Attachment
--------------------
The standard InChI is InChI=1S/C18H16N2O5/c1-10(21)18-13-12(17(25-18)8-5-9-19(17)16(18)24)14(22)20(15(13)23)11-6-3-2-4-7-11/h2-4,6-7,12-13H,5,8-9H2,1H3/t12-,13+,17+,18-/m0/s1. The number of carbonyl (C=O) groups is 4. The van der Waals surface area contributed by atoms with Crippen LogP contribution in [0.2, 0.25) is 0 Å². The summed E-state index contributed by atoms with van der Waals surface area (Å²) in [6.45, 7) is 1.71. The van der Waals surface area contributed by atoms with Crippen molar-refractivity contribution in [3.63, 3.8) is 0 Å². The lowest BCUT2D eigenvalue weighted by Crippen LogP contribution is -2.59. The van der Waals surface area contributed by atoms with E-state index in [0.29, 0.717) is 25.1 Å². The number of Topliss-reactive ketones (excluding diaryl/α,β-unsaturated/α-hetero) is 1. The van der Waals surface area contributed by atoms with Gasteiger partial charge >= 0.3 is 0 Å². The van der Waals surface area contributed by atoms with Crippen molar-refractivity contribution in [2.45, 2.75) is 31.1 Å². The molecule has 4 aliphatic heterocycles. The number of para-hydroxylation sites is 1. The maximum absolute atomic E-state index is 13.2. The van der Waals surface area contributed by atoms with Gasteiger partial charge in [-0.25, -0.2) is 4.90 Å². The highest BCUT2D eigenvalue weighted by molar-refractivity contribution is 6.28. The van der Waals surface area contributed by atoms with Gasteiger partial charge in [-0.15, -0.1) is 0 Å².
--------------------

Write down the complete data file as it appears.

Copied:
The standard InChI is InChI=1S/C18H16N2O5/c1-10(21)18-13-12(17(25-18)8-5-9-19(17)16(18)24)14(22)20(15(13)23)11-6-3-2-4-7-11/h2-4,6-7,12-13H,5,8-9H2,1H3/t12-,13+,17+,18-/m0/s1. The number of carbonyl (C=O) groups is 4. The van der Waals surface area contributed by atoms with Crippen LogP contribution in [0.2, 0.25) is 0 Å². The summed E-state index contributed by atoms with van der Waals surface area (Å²) in [6.45, 7) is 1.71. The van der Waals surface area contributed by atoms with Crippen molar-refractivity contribution in [3.63, 3.8) is 0 Å². The lowest BCUT2D eigenvalue weighted by Crippen LogP contribution is -2.59. The van der Waals surface area contributed by atoms with E-state index in [0.29, 0.717) is 25.1 Å². The number of Topliss-reactive ketones (excluding diaryl/α,β-unsaturated/α-hetero) is 1. The van der Waals surface area contributed by atoms with Gasteiger partial charge >= 0.3 is 0 Å². The van der Waals surface area contributed by atoms with Crippen molar-refractivity contribution in [2.45, 2.75) is 31.1 Å². The molecule has 4 aliphatic heterocycles. The number of para-hydroxylation sites is 1. The maximum absolute atomic E-state index is 13.2. The van der Waals surface area contributed by atoms with Gasteiger partial charge in [-0.25, -0.2) is 4.90 Å². The highest BCUT2D eigenvalue weighted by molar-refractivity contribution is 6.28. The van der Waals surface area contributed by atoms with Gasteiger partial charge in [-0.15, -0.1) is 0 Å².